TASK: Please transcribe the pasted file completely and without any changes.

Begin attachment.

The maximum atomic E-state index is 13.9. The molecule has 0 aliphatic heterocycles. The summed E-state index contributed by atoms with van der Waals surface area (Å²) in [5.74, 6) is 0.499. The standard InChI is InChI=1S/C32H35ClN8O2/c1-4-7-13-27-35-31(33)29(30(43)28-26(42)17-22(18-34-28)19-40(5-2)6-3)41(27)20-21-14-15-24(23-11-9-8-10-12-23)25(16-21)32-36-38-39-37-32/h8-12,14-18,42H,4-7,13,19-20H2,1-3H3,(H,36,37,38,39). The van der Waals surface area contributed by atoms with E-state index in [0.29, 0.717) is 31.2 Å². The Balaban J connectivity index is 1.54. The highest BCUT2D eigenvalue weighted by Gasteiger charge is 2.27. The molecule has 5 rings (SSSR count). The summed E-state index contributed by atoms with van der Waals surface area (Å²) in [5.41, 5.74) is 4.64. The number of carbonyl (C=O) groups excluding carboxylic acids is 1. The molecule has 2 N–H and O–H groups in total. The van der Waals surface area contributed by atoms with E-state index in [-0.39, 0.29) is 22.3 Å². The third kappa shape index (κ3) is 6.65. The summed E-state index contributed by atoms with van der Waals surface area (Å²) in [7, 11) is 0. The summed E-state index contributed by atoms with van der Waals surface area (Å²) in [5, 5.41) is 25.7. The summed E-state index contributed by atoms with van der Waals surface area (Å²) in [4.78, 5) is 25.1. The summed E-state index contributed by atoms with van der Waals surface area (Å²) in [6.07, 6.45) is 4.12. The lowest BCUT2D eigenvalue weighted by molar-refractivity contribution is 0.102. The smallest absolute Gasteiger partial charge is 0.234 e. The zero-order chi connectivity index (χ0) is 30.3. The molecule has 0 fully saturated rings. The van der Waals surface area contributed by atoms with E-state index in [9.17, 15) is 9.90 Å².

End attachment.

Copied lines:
The maximum atomic E-state index is 13.9. The molecule has 0 aliphatic heterocycles. The summed E-state index contributed by atoms with van der Waals surface area (Å²) in [5.74, 6) is 0.499. The standard InChI is InChI=1S/C32H35ClN8O2/c1-4-7-13-27-35-31(33)29(30(43)28-26(42)17-22(18-34-28)19-40(5-2)6-3)41(27)20-21-14-15-24(23-11-9-8-10-12-23)25(16-21)32-36-38-39-37-32/h8-12,14-18,42H,4-7,13,19-20H2,1-3H3,(H,36,37,38,39). The van der Waals surface area contributed by atoms with E-state index in [0.29, 0.717) is 31.2 Å². The Balaban J connectivity index is 1.54. The highest BCUT2D eigenvalue weighted by Gasteiger charge is 2.27. The molecule has 5 rings (SSSR count). The summed E-state index contributed by atoms with van der Waals surface area (Å²) in [5.41, 5.74) is 4.64. The number of carbonyl (C=O) groups excluding carboxylic acids is 1. The molecule has 2 N–H and O–H groups in total. The van der Waals surface area contributed by atoms with E-state index in [-0.39, 0.29) is 22.3 Å². The third kappa shape index (κ3) is 6.65. The summed E-state index contributed by atoms with van der Waals surface area (Å²) in [7, 11) is 0. The summed E-state index contributed by atoms with van der Waals surface area (Å²) in [5, 5.41) is 25.7. The summed E-state index contributed by atoms with van der Waals surface area (Å²) in [4.78, 5) is 25.1. The summed E-state index contributed by atoms with van der Waals surface area (Å²) in [6.07, 6.45) is 4.12. The lowest BCUT2D eigenvalue weighted by molar-refractivity contribution is 0.102. The smallest absolute Gasteiger partial charge is 0.234 e. The zero-order chi connectivity index (χ0) is 30.3. The molecule has 0 fully saturated rings. The van der Waals surface area contributed by atoms with E-state index in [9.17, 15) is 9.90 Å².